You have, no doubt, heard about “positive dog training”. If you're reading this post, you're probably following my page and you know that I identify as a “positive trainer”.
So you know that I don't use choke chains, or electric collars, that I use food and other rewards to teach dogs, that I will not yank on your dog's leash or smack him on the nose with a rolled-up newspaper.
That's the picture that comes to mind when you think about this term. This way of thinking focuses on the methods that we do or don't use as positive trainers. Many say they don't use punishment in training (which is, of course, incorrect) or aversive equipment (which is open to interpretation).
This emphasis on methods actually works against us, and the non-positive trainers are quick to point out all the weaknesses of this.
Depending on who is looking and at which angle, they can find that some methods and techniques that we use are, in fact, aversive, even if we think otherwise. It's simple – if the dog finds it aversive, it is aversive.
For one dog a normal collar may be aversive, another will find a pat on the head repulsive, both used every day by countless positive trainers.
Let's face it, life is not always rosy and sweet, things happen that we, and our dogs, have to get used to and keep going.
That's why the methods we use are not the only defining factor in calling oneself a positive trainer. Not even the most important.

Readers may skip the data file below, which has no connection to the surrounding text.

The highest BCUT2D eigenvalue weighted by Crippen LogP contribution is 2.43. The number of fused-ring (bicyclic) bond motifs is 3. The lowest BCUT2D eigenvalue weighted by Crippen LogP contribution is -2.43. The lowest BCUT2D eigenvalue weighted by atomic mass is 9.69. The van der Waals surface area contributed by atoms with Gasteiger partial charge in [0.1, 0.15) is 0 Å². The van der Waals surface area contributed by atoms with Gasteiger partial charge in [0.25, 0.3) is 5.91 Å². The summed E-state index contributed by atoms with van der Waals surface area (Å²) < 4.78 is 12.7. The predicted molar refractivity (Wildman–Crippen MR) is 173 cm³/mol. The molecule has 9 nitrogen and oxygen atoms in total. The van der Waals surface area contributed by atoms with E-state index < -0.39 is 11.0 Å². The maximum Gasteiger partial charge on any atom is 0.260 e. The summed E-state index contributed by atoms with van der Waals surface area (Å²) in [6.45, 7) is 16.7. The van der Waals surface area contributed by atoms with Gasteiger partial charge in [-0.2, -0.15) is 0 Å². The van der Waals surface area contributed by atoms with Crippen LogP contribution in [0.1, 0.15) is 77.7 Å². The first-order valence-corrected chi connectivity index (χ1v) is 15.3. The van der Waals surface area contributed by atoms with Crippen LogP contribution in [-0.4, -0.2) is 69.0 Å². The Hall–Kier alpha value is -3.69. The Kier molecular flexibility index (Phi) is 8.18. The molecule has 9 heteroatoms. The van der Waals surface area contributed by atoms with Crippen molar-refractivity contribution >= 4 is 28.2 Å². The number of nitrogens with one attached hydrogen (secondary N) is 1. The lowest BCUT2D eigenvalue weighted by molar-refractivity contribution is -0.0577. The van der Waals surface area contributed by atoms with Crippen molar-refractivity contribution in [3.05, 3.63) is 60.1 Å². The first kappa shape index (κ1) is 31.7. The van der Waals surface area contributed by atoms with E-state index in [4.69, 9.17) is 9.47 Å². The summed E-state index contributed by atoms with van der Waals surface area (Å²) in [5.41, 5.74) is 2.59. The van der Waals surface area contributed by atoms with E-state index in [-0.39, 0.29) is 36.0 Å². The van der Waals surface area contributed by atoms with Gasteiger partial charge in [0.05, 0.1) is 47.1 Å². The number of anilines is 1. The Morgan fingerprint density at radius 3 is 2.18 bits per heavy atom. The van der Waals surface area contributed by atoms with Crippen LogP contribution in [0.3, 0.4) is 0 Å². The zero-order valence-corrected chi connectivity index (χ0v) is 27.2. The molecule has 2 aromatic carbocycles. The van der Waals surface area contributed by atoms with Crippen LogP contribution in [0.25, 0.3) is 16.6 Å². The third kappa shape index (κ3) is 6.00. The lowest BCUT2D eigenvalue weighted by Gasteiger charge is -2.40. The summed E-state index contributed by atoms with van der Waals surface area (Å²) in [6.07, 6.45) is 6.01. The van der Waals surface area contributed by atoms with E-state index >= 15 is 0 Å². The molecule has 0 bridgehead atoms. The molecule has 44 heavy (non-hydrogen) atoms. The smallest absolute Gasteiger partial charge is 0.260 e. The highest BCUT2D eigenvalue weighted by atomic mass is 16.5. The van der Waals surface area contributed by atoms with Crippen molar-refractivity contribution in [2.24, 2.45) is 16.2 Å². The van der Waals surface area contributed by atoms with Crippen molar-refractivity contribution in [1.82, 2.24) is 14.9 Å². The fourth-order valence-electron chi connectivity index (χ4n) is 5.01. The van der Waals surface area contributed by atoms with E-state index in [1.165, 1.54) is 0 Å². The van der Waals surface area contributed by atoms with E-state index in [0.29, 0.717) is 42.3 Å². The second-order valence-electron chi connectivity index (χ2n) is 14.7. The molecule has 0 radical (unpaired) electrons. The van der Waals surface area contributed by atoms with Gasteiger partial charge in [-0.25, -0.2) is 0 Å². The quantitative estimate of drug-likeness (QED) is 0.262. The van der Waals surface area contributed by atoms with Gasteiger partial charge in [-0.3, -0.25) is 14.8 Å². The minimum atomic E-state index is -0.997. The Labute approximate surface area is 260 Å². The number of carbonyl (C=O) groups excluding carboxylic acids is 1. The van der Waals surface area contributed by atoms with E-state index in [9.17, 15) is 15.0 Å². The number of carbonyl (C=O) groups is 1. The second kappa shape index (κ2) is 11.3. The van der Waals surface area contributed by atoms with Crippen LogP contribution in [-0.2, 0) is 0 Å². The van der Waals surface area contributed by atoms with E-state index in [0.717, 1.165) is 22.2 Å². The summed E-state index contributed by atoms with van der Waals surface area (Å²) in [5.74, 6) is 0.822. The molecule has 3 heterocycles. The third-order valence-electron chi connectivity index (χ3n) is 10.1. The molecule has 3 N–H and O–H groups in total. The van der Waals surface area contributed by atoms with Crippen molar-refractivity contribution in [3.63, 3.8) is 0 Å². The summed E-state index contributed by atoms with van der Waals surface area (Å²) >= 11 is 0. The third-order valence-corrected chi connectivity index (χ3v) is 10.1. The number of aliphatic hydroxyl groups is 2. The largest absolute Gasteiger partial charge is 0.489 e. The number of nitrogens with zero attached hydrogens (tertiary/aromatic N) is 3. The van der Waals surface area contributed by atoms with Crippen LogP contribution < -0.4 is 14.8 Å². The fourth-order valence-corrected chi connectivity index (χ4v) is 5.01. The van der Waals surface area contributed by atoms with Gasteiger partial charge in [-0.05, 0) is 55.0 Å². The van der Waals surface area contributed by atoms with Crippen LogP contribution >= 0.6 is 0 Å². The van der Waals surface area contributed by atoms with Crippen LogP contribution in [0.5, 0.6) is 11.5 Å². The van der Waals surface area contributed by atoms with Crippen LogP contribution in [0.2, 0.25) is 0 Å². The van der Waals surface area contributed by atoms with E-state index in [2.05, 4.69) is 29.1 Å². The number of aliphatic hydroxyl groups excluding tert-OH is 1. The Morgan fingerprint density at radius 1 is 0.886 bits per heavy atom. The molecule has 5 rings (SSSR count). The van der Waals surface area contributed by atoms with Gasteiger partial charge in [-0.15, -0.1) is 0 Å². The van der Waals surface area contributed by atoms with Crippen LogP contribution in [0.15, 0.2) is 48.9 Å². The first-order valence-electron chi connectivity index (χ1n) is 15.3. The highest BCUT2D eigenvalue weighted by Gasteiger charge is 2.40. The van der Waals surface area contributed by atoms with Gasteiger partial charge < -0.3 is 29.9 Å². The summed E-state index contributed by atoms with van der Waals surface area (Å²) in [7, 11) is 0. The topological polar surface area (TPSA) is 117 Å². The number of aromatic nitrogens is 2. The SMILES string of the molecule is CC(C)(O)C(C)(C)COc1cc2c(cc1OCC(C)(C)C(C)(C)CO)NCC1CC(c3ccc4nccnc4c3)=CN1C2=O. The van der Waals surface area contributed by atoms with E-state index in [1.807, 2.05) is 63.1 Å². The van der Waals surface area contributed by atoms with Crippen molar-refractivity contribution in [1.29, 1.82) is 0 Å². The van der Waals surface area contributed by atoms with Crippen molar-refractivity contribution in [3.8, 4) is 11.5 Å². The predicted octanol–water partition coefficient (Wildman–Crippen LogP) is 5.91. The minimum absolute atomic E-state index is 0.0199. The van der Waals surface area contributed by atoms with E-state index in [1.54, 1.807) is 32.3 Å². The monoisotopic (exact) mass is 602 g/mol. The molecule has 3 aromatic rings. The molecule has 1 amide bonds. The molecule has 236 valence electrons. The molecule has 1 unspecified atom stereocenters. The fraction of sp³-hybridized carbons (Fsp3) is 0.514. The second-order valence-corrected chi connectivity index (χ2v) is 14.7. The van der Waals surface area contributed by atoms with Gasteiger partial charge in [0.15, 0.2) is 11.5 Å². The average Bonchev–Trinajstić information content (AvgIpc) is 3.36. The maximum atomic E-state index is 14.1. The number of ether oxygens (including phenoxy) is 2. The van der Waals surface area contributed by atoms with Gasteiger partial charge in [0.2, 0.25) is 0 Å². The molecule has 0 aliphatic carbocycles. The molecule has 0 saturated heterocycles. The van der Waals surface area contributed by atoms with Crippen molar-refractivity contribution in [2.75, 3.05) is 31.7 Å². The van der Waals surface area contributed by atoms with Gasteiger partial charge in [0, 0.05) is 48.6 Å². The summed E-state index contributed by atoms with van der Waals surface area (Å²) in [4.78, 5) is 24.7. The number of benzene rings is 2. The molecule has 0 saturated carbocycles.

Because the most important difference lies in... philosophy.
Yes, that's your belief system, your way of thinking about your dog, your specific cultural and societal filters related to keeping and understanding dogs. You see, how you perceive your dog will determine how you'll treat him and how you'll explain his behaviours.
What do you believe dogs are will taint the way you respond to him and what methods you'll use to teach him. The picture is the same for everybody – the dog in front of you – but depending on your philosophical filter, you'll see different realities.
Positive training philosophy starts with the premise that dogs are naturally cooperative and sociable, intelligent and curious, playful and mischievous.
We see dogs are sentient beings with their own personalities and quirks, likes and dislikes, preferences and predispositions. They are partners, not servants. They are family.